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Cowgirl Rustic Floral Heart Earrings

Updated: Sep 18, 2021

You've seen the background patterns on our website and you're wondering how to use them? Here's a tutorial to give you a spark of inspiration for your next project!

Cowgirl Rustic Floral Heart Earrings
Cowgirl Rustic Floral Heart Earrings

To create your own heart earrings, you will need one of Metal Maven's pattern pressings. The one below is a good pattern to use for this project. We also have many other all-over background patterns to choose from on our website.

(Before starting this project I blackened my whole pressing using Gosiba and sanded it with 800 grit wet/dry sandpaper. You can use your choice of blackening agent before cutting, or you can wait until you've cut your pieces out.)


First you will need to plot where you want your earring cutouts on your pressing. You can freehand your designs or make a template.

TIP: An easy way to make a reusable see-through template is to find something plastic that you no longer need like a lid to plastic food container!

Cut the middle out of the lid.

I wanted to use a pancake die to cut my earring blanks out, so here I'm showing how I placed the piece of plastic into my pancake die and just traced around the inside of the heart shape with a fine point Sharpie.

Then I used an X-ACTO knife to cut along the lines.

It doesn't need to be perfect... : )

Then I used the see-through template to lay on top of my pressing to help plot where I wanted to cut my blanks out.

Use a fine tip Sharpie to draw lines along the inside edges of your template cutout.

Once you've plotted out your cut lines, use a pancake die in a hydraulic press to pop them out, or use a jeweler's saw to cut them out.

Align your piece in your pancake die. Cutting out a blank with very narrow margins of metal around the outside of your design might not be possible with some pancake dies. My pancake dies have really tight kerfs which allows me to do this. If your pancake dies require a wider margin, you might be better off using a jewelers saw.

I use a thin piece of urethane under my pancake dies to protect the pressed designs on my blanks.

After cutting out the shape with a pancake die, I removed the tab by clipping it off with my guillotine shear. If you don't have a shear, use your jewelers saw or metal cutting scissor type shears.

Remove the Sharpie line with finger nail polish remover.

Even though I had already used patina on my pressing, and sanded it, I sanded my blanks a second time to bring out the highlights. I used a small piece of 800 grit wet/dry sandpaper and used the tip of my fingernail to press it down into the low areas to highlight the fine lines while sanding.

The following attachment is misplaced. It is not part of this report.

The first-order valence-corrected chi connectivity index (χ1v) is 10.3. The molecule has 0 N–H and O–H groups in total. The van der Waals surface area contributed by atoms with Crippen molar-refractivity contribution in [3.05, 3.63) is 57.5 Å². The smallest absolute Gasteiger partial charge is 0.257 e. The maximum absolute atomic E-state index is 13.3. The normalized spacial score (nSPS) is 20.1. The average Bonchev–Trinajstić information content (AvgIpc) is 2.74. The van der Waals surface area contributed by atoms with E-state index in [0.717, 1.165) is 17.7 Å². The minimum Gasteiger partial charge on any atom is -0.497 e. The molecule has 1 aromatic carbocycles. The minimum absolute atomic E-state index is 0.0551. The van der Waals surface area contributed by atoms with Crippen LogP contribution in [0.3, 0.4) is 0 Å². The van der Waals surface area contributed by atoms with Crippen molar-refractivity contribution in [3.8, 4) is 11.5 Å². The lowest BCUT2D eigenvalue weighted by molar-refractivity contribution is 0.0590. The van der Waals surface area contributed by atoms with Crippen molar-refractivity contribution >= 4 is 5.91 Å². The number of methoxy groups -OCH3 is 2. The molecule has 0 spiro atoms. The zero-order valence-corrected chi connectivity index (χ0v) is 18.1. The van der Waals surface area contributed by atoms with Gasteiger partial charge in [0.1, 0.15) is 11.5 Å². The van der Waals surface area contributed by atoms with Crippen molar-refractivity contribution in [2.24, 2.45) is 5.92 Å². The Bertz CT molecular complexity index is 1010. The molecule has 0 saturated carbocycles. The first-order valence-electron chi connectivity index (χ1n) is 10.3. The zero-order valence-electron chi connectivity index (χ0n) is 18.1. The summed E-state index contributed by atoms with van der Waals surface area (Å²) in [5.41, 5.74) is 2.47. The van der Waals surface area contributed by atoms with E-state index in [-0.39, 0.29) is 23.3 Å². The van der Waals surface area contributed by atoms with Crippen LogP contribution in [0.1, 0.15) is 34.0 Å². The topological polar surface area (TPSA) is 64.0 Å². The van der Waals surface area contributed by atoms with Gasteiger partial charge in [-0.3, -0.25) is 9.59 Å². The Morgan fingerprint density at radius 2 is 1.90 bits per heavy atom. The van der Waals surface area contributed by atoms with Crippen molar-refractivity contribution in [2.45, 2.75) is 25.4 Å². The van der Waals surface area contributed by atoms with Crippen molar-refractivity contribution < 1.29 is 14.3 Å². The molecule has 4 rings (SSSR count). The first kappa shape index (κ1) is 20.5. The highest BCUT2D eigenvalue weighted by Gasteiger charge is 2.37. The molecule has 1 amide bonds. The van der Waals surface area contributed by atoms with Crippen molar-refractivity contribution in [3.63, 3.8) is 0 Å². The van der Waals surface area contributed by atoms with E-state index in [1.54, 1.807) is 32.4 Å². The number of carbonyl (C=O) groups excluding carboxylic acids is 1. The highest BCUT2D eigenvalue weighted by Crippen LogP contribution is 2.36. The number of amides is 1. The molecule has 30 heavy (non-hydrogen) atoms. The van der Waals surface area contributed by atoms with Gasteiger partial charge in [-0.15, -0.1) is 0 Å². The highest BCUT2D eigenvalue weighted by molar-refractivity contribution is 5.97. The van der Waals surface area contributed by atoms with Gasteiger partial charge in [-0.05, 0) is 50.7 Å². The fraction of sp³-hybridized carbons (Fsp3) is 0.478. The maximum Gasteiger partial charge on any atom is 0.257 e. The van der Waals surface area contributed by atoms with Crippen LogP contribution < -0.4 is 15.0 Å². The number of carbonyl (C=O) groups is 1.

Next, mark where you want your holes with a fine tip Sharpie. You can do this on the front of your pieces if you wish. I chose to mark the backs because it was easier to see my marks.

If you plan to use a drill bit in your flex shaft or drill press to drill your hole, use a sharp tipped awl or nail and a hammer to put a dimple in the center of your mark first.

The dimple will help keep your drill bit from dancing all around on your piece when you drill your hole.

Drill your hole.

Some drill bits leave a rough edge around your hole.

A round tipped bur or a setting bur works well to remove the rough edges on your holes.

The burs can be used with a flex shaft or simply hold them with your fingers. Place the edge into the hole and twist gently in a clockwise motion until the rough edge is removed.

Use a flat file to smooth the edges of your heart blank.


For the copper earrings, make some copper earwires using a handy little tool called the "Easy Ear Wires" tool. Open the earwire loop to the side and attach to the piece through the drilled hole. Close the open loop.

Tip: If you have Sterling Silver wire you can also make silver earwires using the same tool or purchase earwires from a jewelry making supplier like Rio Grande.

Adding the Sterling Silver Earwires

Metal Maven recommends using Sterling Silver earwires from Rio Grande. They are relatively inexpensive and allow you to market your earrings as being good quality as opposed to base metal earwires. Here are the earwires used for these earrings.

Opening the earwires.

A good technique for attaching the ear wire loop to your piece involves opening the loop to the side instead of pulling it out from the ball. Grab a pair of chain nose pliers and hold the open end of the loop. See the photo below.

Now hold the earwire with your fingers and bend the loop towards you or away from you. The loop will look like the photo below if you have done it correctly. Next, put the open loop through the hole at the top of your piece. Using the pliers again, bend the open loop back into place. Be sure to face the front of the earring to front side of the earwire.


Since these are meant to be "rustic", I did not hand polish them with a Sunshine Polishing Cloth or put them into a rotary tumbler, but you can do that step if you wish!

They look great in sterling silver also!


1 Rustic Cowgirl Floral pressing in copper or sterling silver

Gosiba or your choice of blackening agent

Plastic food container lid for reusable template

Fine point Sharpie marker

X-ACTO knife

Pancake die or jewelers saw

Fingernail polish remover or acetone

800 grit wet/dry sandpaper

Sharp tipped awl or nail


Round tipped bur or setting bur

Flat file

Rotary tumbler or Sunshine Polishing Cloth if you wish to polish

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